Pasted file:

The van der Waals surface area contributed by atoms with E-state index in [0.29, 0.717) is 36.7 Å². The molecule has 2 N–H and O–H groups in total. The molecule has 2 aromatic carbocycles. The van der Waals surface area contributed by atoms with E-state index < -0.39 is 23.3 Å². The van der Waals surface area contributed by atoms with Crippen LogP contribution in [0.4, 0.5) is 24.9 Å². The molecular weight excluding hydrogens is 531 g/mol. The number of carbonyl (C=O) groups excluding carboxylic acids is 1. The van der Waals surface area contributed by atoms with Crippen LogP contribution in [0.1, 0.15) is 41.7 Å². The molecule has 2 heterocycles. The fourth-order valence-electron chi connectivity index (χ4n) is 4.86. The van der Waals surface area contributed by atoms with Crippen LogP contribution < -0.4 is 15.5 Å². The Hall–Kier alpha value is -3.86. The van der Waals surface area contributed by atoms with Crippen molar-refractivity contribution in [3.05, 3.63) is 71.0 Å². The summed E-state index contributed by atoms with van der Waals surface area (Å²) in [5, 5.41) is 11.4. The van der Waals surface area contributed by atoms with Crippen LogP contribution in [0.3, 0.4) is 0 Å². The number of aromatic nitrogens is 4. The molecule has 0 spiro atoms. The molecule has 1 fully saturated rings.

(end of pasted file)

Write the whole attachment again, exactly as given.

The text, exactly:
The van der Waals surface area contributed by atoms with E-state index in [0.29, 0.717) is 36.7 Å². The molecule has 2 N–H and O–H groups in total. The molecule has 2 aromatic carbocycles. The van der Waals surface area contributed by atoms with E-state index < -0.39 is 23.3 Å². The van der Waals surface area contributed by atoms with Crippen LogP contribution in [0.4, 0.5) is 24.9 Å². The molecular weight excluding hydrogens is 531 g/mol. The number of carbonyl (C=O) groups excluding carboxylic acids is 1. The van der Waals surface area contributed by atoms with Crippen LogP contribution in [0.1, 0.15) is 41.7 Å². The molecule has 2 heterocycles. The fourth-order valence-electron chi connectivity index (χ4n) is 4.86. The van der Waals surface area contributed by atoms with Crippen LogP contribution < -0.4 is 15.5 Å². The Hall–Kier alpha value is -3.86. The van der Waals surface area contributed by atoms with Crippen molar-refractivity contribution in [3.05, 3.63) is 71.0 Å². The summed E-state index contributed by atoms with van der Waals surface area (Å²) in [5, 5.41) is 11.4. The van der Waals surface area contributed by atoms with Crippen LogP contribution in [0.3, 0.4) is 0 Å². The number of aromatic nitrogens is 4. The molecule has 0 spiro atoms. The molecule has 1 fully saturated rings.